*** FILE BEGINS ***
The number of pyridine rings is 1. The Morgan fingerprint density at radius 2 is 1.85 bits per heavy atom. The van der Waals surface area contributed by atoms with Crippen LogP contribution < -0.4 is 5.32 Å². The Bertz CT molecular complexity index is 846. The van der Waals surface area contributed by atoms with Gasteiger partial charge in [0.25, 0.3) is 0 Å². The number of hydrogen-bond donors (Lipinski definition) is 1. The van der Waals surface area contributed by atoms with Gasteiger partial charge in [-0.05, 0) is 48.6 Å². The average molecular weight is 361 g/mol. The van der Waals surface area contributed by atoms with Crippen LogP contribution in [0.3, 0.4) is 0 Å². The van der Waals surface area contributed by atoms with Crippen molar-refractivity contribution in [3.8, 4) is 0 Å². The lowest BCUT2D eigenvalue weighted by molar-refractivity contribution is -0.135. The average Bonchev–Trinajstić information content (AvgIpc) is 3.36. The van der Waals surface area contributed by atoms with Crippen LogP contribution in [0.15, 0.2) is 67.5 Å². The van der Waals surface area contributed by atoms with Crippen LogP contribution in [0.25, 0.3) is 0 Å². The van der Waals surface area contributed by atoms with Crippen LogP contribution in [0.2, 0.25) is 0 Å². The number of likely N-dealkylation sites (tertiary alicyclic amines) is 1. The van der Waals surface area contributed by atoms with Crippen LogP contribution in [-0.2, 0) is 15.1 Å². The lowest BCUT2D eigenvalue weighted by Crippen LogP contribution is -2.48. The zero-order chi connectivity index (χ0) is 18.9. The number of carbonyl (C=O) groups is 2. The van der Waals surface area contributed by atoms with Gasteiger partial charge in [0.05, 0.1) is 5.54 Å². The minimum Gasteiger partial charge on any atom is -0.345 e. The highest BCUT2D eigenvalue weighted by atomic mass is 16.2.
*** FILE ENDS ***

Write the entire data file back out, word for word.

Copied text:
The number of pyridine rings is 1. The Morgan fingerprint density at radius 2 is 1.85 bits per heavy atom. The van der Waals surface area contributed by atoms with Crippen LogP contribution < -0.4 is 5.32 Å². The Bertz CT molecular complexity index is 846. The van der Waals surface area contributed by atoms with Gasteiger partial charge in [0.25, 0.3) is 0 Å². The number of hydrogen-bond donors (Lipinski definition) is 1. The van der Waals surface area contributed by atoms with Gasteiger partial charge in [-0.05, 0) is 48.6 Å². The average molecular weight is 361 g/mol. The van der Waals surface area contributed by atoms with Crippen LogP contribution in [0.3, 0.4) is 0 Å². The van der Waals surface area contributed by atoms with Crippen molar-refractivity contribution in [3.8, 4) is 0 Å². The lowest BCUT2D eigenvalue weighted by molar-refractivity contribution is -0.135. The average Bonchev–Trinajstić information content (AvgIpc) is 3.36. The van der Waals surface area contributed by atoms with Crippen LogP contribution in [0.15, 0.2) is 67.5 Å². The van der Waals surface area contributed by atoms with Crippen LogP contribution in [0.25, 0.3) is 0 Å². The van der Waals surface area contributed by atoms with Crippen LogP contribution in [0.2, 0.25) is 0 Å². The number of likely N-dealkylation sites (tertiary alicyclic amines) is 1. The van der Waals surface area contributed by atoms with Crippen LogP contribution in [-0.2, 0) is 15.1 Å². The lowest BCUT2D eigenvalue weighted by Crippen LogP contribution is -2.48. The zero-order chi connectivity index (χ0) is 18.9. The number of carbonyl (C=O) groups is 2. The van der Waals surface area contributed by atoms with Gasteiger partial charge in [0.05, 0.1) is 5.54 Å². The minimum Gasteiger partial charge on any atom is -0.345 e. The highest BCUT2D eigenvalue weighted by atomic mass is 16.2.